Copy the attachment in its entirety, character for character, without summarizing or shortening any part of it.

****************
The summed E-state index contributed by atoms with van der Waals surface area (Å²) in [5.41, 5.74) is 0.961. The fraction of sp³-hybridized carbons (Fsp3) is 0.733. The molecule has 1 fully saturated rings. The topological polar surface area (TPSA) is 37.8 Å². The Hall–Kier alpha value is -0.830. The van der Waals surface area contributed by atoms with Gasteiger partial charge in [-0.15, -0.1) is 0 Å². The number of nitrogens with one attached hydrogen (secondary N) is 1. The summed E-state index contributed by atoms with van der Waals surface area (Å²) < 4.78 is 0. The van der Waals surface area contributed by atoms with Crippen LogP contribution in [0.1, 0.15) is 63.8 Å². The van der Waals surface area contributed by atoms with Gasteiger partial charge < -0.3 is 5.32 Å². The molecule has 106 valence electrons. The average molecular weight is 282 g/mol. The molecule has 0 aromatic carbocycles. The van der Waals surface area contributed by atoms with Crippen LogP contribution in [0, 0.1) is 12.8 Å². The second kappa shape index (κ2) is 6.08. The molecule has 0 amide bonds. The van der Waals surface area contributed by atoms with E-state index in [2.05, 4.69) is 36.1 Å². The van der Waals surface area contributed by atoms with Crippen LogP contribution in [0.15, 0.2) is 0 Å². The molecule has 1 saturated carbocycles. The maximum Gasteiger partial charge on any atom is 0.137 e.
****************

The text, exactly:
The summed E-state index contributed by atoms with van der Waals surface area (Å²) in [5.41, 5.74) is 0.961. The fraction of sp³-hybridized carbons (Fsp3) is 0.733. The molecule has 1 fully saturated rings. The topological polar surface area (TPSA) is 37.8 Å². The Hall–Kier alpha value is -0.830. The van der Waals surface area contributed by atoms with Gasteiger partial charge in [-0.15, -0.1) is 0 Å². The number of nitrogens with one attached hydrogen (secondary N) is 1. The summed E-state index contributed by atoms with van der Waals surface area (Å²) < 4.78 is 0. The van der Waals surface area contributed by atoms with Crippen LogP contribution in [0.1, 0.15) is 63.8 Å². The van der Waals surface area contributed by atoms with Gasteiger partial charge < -0.3 is 5.32 Å². The molecule has 106 valence electrons. The average molecular weight is 282 g/mol. The molecule has 0 aromatic carbocycles. The van der Waals surface area contributed by atoms with Crippen LogP contribution in [0, 0.1) is 12.8 Å². The second kappa shape index (κ2) is 6.08. The molecule has 0 amide bonds. The van der Waals surface area contributed by atoms with E-state index in [2.05, 4.69) is 36.1 Å². The van der Waals surface area contributed by atoms with Crippen LogP contribution in [0.15, 0.2) is 0 Å². The molecule has 1 saturated carbocycles. The maximum Gasteiger partial charge on any atom is 0.137 e.